What makes a great conference?

I’ll admit that I’m a cynic when it comes to conferences. I’m sure you’ve been to the events where most people are there to network and that the sessions and workshops lend an air of legitimacy to what might otherwise a boondoggle in San Diego, or Las Vegas.

I’ve been to plenty where networking was the most valuable thing I took away and while that isn’t necessarily bad, I’d like to see more information sharing and be inspired, not just more connected.

When I find myself sitting at the back, close to the door, thinking about potential tax deductions, I know I’ve gone over the conference edge, into the abyss of wasted time. I’m thinking about the next meal, or the best moment to escape to the hallway.

On the other side, the best conferences I’ve attended leave me better prepared to be great at what I do. I feel inspired and challenged. I end up with a long list of really interesting things I could be doing in the coming days, weeks and months.

Topics

The biggest challenge of attending conferences is finding the ones that matter topic-wise. How often have you had to wade through the myriad of IT-facing applications, expert tools in the hands of experts, and solutions that simply can’t scale for an enterprise.

I want conferences to be about making enterprises, down to the last person, better at business and not about esoteric topics that target CIO’s. I’d like to see my everyday challenges being projected on the big screens and the takeaways to be actionable.

Location

I want my conference locations to be interesting and to reflect creativity by the planners. There are so much more interesting places to meet than yet another sterile hotel, with windowless conference rooms and cookie-cutter catering.

For those of us who travel a great deal, just getting out of a hotel is a big step up. Museums, theaters and historic sites make excellent places. And have it near the center of a city where people can find nearby restaurants and other attractions. Most people like to have choices, even if the conference facility and hotel are excellent.

Attendees

More than anything, the other attendees should be people I can relate with. They might be higher or lower on their respective work totem pole, but I’d like them to be in a similar business and facing similar challenges. We’re not all the same, but being a fish out of water in a conference is a tough experience.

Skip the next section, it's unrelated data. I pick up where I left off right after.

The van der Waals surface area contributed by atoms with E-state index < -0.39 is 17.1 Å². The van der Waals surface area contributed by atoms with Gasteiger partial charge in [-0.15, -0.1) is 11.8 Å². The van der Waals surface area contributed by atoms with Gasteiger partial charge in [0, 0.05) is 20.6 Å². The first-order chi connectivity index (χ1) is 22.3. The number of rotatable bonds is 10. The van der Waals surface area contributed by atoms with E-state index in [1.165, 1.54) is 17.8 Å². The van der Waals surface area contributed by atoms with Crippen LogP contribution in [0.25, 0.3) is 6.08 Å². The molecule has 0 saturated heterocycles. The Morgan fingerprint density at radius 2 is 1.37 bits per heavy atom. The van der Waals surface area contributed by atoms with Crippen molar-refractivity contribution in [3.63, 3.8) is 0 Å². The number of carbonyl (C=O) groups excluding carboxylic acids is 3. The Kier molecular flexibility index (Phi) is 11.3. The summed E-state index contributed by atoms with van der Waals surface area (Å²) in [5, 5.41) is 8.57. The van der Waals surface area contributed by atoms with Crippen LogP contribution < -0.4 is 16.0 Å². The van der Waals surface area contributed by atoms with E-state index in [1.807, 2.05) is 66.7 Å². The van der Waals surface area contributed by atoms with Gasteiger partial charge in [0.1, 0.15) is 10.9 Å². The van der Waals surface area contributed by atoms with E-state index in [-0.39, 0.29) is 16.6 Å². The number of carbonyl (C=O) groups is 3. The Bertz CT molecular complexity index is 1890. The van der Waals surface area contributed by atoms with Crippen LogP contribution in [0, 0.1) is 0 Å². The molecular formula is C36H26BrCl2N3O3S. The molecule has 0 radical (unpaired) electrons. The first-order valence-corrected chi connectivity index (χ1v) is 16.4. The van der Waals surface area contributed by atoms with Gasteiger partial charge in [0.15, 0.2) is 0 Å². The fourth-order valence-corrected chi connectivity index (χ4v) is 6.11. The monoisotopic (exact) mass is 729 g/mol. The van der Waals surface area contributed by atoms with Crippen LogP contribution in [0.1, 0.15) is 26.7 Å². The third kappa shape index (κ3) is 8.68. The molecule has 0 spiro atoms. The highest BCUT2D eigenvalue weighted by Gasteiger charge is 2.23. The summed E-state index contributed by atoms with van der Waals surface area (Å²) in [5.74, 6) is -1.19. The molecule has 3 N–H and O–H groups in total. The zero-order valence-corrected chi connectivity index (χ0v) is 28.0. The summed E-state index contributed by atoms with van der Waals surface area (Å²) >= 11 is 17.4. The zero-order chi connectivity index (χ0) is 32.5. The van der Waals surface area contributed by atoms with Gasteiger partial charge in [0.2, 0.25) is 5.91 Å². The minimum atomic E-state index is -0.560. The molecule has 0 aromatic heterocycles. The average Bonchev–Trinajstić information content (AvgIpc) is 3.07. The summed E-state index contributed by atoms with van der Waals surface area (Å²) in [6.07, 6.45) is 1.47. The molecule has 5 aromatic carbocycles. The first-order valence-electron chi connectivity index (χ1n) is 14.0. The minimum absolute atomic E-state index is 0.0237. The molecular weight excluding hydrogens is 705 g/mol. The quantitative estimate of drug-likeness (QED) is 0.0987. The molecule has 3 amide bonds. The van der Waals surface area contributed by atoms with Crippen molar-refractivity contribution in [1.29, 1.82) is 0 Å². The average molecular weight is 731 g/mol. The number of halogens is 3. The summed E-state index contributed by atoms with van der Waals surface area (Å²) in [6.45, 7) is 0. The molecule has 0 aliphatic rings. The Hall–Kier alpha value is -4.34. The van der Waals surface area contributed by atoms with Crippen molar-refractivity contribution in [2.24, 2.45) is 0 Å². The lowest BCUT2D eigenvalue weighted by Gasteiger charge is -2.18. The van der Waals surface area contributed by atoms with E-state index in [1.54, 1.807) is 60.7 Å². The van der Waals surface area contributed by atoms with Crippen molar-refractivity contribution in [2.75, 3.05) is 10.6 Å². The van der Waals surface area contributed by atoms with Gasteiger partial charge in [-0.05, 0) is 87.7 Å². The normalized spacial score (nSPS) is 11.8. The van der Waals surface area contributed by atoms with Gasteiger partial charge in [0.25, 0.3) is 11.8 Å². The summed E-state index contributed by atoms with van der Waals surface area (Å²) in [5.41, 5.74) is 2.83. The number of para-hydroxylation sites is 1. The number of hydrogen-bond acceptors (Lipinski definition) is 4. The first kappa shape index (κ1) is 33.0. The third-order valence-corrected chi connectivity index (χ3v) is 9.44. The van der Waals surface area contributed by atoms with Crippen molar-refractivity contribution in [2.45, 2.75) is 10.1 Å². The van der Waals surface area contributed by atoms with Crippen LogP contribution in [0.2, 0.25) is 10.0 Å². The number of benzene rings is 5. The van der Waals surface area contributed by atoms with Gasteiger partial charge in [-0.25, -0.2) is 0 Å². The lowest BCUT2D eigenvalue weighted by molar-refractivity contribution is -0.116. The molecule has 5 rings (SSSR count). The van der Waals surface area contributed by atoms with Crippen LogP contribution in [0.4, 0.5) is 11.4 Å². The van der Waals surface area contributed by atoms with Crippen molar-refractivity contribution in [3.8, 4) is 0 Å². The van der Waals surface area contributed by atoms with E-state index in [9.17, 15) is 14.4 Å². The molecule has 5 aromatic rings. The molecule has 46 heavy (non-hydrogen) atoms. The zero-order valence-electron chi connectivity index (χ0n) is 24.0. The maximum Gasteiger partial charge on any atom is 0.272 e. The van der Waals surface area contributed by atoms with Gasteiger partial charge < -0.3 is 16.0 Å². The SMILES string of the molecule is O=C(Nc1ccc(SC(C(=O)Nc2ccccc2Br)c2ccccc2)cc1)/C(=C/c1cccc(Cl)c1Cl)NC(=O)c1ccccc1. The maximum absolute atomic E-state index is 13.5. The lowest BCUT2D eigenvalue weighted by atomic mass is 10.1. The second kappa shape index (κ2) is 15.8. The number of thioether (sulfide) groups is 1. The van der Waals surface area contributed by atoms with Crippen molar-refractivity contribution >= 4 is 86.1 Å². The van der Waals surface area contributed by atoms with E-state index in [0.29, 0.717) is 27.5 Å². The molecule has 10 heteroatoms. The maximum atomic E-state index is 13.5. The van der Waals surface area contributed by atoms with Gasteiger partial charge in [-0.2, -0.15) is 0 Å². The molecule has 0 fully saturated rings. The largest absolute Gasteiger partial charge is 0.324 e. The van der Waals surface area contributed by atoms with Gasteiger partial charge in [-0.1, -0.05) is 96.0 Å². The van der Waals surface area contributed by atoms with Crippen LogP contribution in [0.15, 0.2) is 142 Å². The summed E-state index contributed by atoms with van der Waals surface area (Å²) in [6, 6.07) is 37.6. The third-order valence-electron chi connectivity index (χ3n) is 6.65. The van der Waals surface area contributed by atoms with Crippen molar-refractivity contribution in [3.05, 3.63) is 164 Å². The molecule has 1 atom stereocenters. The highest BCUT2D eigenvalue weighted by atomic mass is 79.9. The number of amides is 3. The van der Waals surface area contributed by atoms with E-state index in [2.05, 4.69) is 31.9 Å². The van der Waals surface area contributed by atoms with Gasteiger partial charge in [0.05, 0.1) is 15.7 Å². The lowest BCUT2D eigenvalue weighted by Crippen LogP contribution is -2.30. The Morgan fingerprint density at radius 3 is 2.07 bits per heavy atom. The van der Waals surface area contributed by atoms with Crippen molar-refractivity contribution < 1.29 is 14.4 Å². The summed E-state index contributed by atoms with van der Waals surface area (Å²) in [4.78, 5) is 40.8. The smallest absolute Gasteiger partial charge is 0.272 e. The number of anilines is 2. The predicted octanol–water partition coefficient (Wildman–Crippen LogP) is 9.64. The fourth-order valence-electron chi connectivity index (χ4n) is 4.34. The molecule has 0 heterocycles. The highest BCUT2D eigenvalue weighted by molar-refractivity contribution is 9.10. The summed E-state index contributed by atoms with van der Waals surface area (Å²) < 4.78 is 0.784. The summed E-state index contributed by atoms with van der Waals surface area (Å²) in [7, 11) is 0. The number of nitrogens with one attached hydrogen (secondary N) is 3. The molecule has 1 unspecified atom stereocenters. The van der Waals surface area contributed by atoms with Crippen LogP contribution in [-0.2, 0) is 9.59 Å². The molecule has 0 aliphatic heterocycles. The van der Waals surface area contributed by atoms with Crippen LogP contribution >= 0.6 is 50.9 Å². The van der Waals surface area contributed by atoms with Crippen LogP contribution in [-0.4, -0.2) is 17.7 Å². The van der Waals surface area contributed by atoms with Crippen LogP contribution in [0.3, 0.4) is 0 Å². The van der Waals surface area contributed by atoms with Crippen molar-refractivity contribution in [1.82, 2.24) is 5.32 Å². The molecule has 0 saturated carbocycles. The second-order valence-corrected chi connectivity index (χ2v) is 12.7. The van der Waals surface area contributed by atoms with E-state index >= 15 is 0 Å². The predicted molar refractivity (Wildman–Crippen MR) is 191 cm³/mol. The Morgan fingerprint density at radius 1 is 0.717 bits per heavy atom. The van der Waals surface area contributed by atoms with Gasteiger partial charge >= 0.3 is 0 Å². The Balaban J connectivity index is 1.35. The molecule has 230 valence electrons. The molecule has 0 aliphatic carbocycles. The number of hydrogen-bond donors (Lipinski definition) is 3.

Presentations

More TED-style presenting, less PowerPoint…can I get an, “amen”?

Entertainment

All work and no play doesn’t work, either. It is much more interesting to get to know others while taking a break from nonstop business discussion. I’ve seen great improv, bands and other entertainment put sparkle into an event.

The exception

I’m happy to say there’s an exception to my take on conferences when it comes to Inspiring Performance, held every September in London. This year’s takes place on September 27th and 28th at The Brewery and if it is anything close to last year, will be an excellent place to learn about real business process management from the inside…from the people who have implemented in their own enterprises and are there to learn more.

I’ll be hosting my customer, Northrop Grumman, and hopefully one other that you’ll immediately recognize, and will be co-presenting on Frameworks and Integrated Compliance Management with APQC’s John Tesmer. The topics will be appropriate, the location will be excellent, and the attendees will be people just like you. The entertainment will be unique and outstanding.

I hope to see you there!

Chris Taylor joined Nimbus in 2009 as VP Consulting Americas, and leads a team of business process improvement consultants who serve major corporations across the world. Chris’s clients include Nestlé, Cisco, Northrop Grumman, ThyssenKrupp and many others, who use Business Process Management (BPM) tools and techniques to drive process standardisation, improvement, quality and compliance initiatives. His insight to what makes BPM a sustainable success for so many client organisations makes him a valuable industry commentator. Before joining Nimbus, Chris held senior consulting and leadership roles focused on business transformation with ILOG (now IBM), Perot Systems and Accenture. In his early career, Chris managed aircrew and flight operations while flying for the US Navy. He is an avid skier, hiker and sailor and spends most of his off time exploring the mountains and coasts near his home in Southern California and the rest of the world.